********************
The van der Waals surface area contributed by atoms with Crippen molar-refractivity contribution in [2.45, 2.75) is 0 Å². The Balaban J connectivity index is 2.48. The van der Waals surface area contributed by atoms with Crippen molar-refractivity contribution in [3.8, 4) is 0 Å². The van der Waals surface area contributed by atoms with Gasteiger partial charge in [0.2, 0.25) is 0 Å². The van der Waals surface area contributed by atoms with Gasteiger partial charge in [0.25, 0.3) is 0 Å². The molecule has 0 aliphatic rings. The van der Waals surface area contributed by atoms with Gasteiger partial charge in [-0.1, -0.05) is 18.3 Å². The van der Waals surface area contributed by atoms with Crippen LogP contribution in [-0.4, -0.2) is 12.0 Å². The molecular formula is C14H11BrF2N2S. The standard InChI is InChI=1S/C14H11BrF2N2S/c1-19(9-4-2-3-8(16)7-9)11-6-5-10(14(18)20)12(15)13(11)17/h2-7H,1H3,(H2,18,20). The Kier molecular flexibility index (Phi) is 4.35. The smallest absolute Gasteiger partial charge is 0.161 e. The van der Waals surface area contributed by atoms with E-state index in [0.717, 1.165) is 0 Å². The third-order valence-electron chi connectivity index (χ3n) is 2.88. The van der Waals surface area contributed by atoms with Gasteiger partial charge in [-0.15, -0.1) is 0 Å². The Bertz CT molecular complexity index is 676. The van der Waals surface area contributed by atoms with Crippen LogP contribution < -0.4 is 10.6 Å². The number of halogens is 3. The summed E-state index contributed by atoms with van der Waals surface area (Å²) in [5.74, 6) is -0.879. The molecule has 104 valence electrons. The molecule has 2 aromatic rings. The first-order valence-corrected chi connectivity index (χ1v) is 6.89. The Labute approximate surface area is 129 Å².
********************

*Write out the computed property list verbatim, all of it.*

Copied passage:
The van der Waals surface area contributed by atoms with Crippen molar-refractivity contribution in [2.45, 2.75) is 0 Å². The Balaban J connectivity index is 2.48. The van der Waals surface area contributed by atoms with Crippen molar-refractivity contribution in [3.8, 4) is 0 Å². The van der Waals surface area contributed by atoms with Gasteiger partial charge in [0.2, 0.25) is 0 Å². The van der Waals surface area contributed by atoms with Gasteiger partial charge in [0.25, 0.3) is 0 Å². The molecule has 0 aliphatic rings. The van der Waals surface area contributed by atoms with Gasteiger partial charge in [-0.1, -0.05) is 18.3 Å². The van der Waals surface area contributed by atoms with Crippen LogP contribution in [-0.4, -0.2) is 12.0 Å². The molecular formula is C14H11BrF2N2S. The standard InChI is InChI=1S/C14H11BrF2N2S/c1-19(9-4-2-3-8(16)7-9)11-6-5-10(14(18)20)12(15)13(11)17/h2-7H,1H3,(H2,18,20). The Kier molecular flexibility index (Phi) is 4.35. The smallest absolute Gasteiger partial charge is 0.161 e. The van der Waals surface area contributed by atoms with E-state index in [0.717, 1.165) is 0 Å². The third-order valence-electron chi connectivity index (χ3n) is 2.88. The van der Waals surface area contributed by atoms with Gasteiger partial charge in [-0.15, -0.1) is 0 Å². The Bertz CT molecular complexity index is 676. The van der Waals surface area contributed by atoms with Crippen LogP contribution < -0.4 is 10.6 Å². The number of halogens is 3. The summed E-state index contributed by atoms with van der Waals surface area (Å²) in [5.74, 6) is -0.879. The molecule has 104 valence electrons. The molecule has 2 aromatic rings. The first-order valence-corrected chi connectivity index (χ1v) is 6.89. The Labute approximate surface area is 129 Å².